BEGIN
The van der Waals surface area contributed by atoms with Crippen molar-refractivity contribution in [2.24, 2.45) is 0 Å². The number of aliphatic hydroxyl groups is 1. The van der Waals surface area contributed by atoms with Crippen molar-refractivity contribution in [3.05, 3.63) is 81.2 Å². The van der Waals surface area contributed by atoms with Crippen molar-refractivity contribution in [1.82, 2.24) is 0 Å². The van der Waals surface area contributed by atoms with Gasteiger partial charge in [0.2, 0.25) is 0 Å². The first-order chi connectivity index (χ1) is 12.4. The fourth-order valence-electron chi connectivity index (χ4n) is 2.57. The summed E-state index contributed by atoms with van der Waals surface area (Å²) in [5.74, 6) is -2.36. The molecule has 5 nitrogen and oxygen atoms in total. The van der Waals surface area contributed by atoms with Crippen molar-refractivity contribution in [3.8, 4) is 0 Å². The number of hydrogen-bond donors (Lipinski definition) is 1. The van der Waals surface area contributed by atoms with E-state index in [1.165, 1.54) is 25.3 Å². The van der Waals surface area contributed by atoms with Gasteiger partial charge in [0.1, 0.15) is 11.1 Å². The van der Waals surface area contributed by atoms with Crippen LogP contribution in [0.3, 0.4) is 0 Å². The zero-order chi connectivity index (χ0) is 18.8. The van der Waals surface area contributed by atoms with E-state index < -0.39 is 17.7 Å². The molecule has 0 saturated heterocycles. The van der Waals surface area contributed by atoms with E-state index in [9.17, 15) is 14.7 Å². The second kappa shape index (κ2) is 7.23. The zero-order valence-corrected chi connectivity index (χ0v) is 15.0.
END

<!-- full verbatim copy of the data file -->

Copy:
The van der Waals surface area contributed by atoms with Crippen molar-refractivity contribution in [2.24, 2.45) is 0 Å². The number of aliphatic hydroxyl groups is 1. The van der Waals surface area contributed by atoms with Crippen molar-refractivity contribution in [3.05, 3.63) is 81.2 Å². The van der Waals surface area contributed by atoms with Crippen molar-refractivity contribution in [1.82, 2.24) is 0 Å². The van der Waals surface area contributed by atoms with Gasteiger partial charge in [0.2, 0.25) is 0 Å². The first-order chi connectivity index (χ1) is 12.4. The fourth-order valence-electron chi connectivity index (χ4n) is 2.57. The summed E-state index contributed by atoms with van der Waals surface area (Å²) in [5.74, 6) is -2.36. The molecule has 5 nitrogen and oxygen atoms in total. The van der Waals surface area contributed by atoms with Crippen molar-refractivity contribution in [3.8, 4) is 0 Å². The number of hydrogen-bond donors (Lipinski definition) is 1. The van der Waals surface area contributed by atoms with E-state index in [1.165, 1.54) is 25.3 Å². The van der Waals surface area contributed by atoms with Gasteiger partial charge in [0.1, 0.15) is 11.1 Å². The van der Waals surface area contributed by atoms with Crippen LogP contribution in [0.3, 0.4) is 0 Å². The zero-order chi connectivity index (χ0) is 18.8. The van der Waals surface area contributed by atoms with E-state index < -0.39 is 17.7 Å². The molecule has 0 saturated heterocycles. The van der Waals surface area contributed by atoms with E-state index in [9.17, 15) is 14.7 Å². The second kappa shape index (κ2) is 7.23. The zero-order valence-corrected chi connectivity index (χ0v) is 15.0.